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G-7 Finance Ministers Set New Goals

Prague, 17 April 2005 (RFE/RL) -- Finance ministers from the G-7, the group of the world's most developed industrial nations, met in Washington yesterday in a bid to ease the concerns of world financial markets.

The seven noted the strong global economy and pledged to reduce global imbalances that impede continuing economic growth. In a joint statement the ministers described the worldwide economic expansion as remaining "robust" and forecast "solid growth" for this year. But the ministers noted in their statement that skyrocketing prices for oil represented a "headwind" in global economic growth.

U.S. Treasury Secretary John Snow acknowledged the negative effect of high world oil prices. But he is downplaying the impact on the prospects for global economic growth.

"(Even with) the drag, or headwinds being created by these high prices, the sense is the global economy will continue to grow at a good clip, a strong clip," Snow said.

Snow's optimistic appraisal of the world economic situation neglected to make mention of another problem identified by the economic ministers -- the growing U.S. trade deficit.

Snow did say the U.S. administration was "strongly committed" to reducing the budget deficit. That deficit currently stands at more than $400 billion.

German Finance Minister Hans Eichel encouraged the U.S. efforts to reduce its trade deficit, saying the U.S.'s increasing habit in recent years of the financing of the American deficit by foreign, mainly Asian, central banks cannot be continued.

British Chancellor of the Exchequer Gordon Brown says each of the world's continents must be vigilant about their own economic problems if the positive expectations on world growth are to continue.

"We noted the continuing global economic expansion, the robust growth that was expected this year in the economy. But we also discussed how we must be vigilant to the risk to that growth over the next few months," Brown said. "And it was recognized that for the world economy to continue to grow at the rate at which it is growing, and to maintain the stability that has been achieved, each continent must make its contribution to that stability and growth."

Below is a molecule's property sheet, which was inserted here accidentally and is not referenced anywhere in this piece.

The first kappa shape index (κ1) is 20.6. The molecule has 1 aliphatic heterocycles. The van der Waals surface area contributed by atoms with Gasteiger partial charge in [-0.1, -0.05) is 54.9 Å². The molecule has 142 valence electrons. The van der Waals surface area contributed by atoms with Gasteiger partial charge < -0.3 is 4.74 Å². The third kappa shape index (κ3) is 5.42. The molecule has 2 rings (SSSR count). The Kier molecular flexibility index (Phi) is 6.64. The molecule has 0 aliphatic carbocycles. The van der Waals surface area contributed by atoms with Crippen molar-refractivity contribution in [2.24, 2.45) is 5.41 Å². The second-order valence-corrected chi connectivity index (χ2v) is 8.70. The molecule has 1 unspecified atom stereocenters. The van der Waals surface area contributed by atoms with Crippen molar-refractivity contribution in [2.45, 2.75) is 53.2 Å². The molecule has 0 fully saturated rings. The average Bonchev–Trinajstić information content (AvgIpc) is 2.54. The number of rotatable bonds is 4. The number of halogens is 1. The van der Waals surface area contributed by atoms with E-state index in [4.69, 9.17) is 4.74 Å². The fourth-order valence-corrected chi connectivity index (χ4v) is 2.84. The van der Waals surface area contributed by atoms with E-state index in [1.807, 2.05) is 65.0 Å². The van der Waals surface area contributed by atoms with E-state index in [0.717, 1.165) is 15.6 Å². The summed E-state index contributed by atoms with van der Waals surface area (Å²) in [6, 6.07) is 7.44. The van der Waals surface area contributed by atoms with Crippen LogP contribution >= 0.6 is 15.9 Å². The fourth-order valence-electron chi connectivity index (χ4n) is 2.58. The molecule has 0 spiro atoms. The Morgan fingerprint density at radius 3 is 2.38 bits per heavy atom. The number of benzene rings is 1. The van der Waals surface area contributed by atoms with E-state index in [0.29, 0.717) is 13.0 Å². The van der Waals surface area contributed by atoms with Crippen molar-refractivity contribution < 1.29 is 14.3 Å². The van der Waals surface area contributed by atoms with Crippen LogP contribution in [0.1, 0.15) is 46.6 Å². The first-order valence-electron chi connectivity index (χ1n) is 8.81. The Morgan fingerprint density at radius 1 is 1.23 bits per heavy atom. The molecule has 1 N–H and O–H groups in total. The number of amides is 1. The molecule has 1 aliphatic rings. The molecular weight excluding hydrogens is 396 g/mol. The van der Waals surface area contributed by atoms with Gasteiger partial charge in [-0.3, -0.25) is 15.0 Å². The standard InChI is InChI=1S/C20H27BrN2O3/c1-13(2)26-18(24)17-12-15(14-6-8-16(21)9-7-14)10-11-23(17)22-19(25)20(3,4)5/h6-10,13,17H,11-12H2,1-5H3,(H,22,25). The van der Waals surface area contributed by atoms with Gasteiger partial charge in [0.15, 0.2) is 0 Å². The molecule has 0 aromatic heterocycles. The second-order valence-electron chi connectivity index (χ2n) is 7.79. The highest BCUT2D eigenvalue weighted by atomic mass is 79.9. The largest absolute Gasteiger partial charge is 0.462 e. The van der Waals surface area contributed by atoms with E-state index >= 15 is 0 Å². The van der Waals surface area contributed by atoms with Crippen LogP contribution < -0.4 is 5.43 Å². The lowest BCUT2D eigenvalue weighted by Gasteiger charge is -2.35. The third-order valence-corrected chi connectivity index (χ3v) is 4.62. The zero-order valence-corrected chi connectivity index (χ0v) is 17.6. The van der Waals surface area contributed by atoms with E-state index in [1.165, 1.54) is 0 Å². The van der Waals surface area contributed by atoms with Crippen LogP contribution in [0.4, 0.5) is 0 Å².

The G-7 finance ministers also addressed the issue of debt relief for poorer nations. Their statement backed the goal of fully canceling debt for such countries but did not resolve differences between competing plans from the U.S. and Britain.

Brown says there are still questions that must be resolved. But he said there is progress.

"But the general issue is, how can we finance the next stage of multilateral debt relief? What are the mechanisms by which we can deal with the debts that are owed to the IMF, and the debts that are owed to the African Development Bank, and the debts that are owed to the World Bank? And I believe we are making considerable progress now on these issues," Brown said.

UN Secretary General Kofi Annan is due to address International Monetary Fund members today on the need for richer countries to provide aid to poor nations.

The IMF has been critical of the world's leading economic nations for their failure to correct imbalances in their system. IMF chief Rodrigo Rato said yesterday that the global economic system was not performing to fullest potential because of the huge current account deficit in the United States, weak economic growth in Europe and Japan, and inflexible currency regimes in Asia.

Saturday's meeting of G-7 finance ministers drew a loud group of several hundred protesters. Police kept several hundred demonstrators away from the G-7 meeting. But those groups assembled near the World Bank's headquarters.

The demonstrators called for more debt relief to poor countries. They also expressed opposition to the selection of U.S. Deputy Defense Secretary Paul Wolfowitz to be the next World Bank president.